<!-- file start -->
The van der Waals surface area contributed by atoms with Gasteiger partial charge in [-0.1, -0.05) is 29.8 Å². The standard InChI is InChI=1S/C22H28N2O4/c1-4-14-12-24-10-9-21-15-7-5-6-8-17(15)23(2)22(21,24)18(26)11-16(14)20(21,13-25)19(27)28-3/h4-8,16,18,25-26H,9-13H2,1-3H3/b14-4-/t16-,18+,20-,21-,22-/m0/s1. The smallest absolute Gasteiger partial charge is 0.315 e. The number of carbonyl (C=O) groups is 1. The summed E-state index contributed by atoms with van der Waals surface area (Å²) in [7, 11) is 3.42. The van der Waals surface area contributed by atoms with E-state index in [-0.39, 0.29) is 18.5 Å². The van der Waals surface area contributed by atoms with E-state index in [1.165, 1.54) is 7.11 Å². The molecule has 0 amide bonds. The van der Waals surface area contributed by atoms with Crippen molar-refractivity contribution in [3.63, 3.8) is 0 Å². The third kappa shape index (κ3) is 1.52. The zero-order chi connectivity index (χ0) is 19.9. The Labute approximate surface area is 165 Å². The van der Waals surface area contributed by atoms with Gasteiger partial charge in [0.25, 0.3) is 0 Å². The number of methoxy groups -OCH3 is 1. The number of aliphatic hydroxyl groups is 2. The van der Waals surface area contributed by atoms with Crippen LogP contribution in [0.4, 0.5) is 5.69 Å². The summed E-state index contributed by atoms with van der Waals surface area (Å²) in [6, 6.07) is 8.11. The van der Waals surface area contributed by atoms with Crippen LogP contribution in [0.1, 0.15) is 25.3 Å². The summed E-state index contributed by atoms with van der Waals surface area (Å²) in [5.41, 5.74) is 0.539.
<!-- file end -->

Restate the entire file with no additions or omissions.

The van der Waals surface area contributed by atoms with Gasteiger partial charge in [-0.1, -0.05) is 29.8 Å². The standard InChI is InChI=1S/C22H28N2O4/c1-4-14-12-24-10-9-21-15-7-5-6-8-17(15)23(2)22(21,24)18(26)11-16(14)20(21,13-25)19(27)28-3/h4-8,16,18,25-26H,9-13H2,1-3H3/b14-4-/t16-,18+,20-,21-,22-/m0/s1. The smallest absolute Gasteiger partial charge is 0.315 e. The number of carbonyl (C=O) groups is 1. The summed E-state index contributed by atoms with van der Waals surface area (Å²) in [7, 11) is 3.42. The van der Waals surface area contributed by atoms with E-state index in [-0.39, 0.29) is 18.5 Å². The van der Waals surface area contributed by atoms with E-state index in [1.165, 1.54) is 7.11 Å². The molecule has 0 amide bonds. The van der Waals surface area contributed by atoms with Crippen molar-refractivity contribution in [3.63, 3.8) is 0 Å². The third kappa shape index (κ3) is 1.52. The zero-order chi connectivity index (χ0) is 19.9. The Labute approximate surface area is 165 Å². The van der Waals surface area contributed by atoms with Gasteiger partial charge in [0.25, 0.3) is 0 Å². The number of methoxy groups -OCH3 is 1. The number of aliphatic hydroxyl groups is 2. The van der Waals surface area contributed by atoms with Crippen LogP contribution in [0.4, 0.5) is 5.69 Å². The summed E-state index contributed by atoms with van der Waals surface area (Å²) in [6, 6.07) is 8.11. The van der Waals surface area contributed by atoms with Crippen LogP contribution in [0.1, 0.15) is 25.3 Å². The summed E-state index contributed by atoms with van der Waals surface area (Å²) in [5.41, 5.74) is 0.539.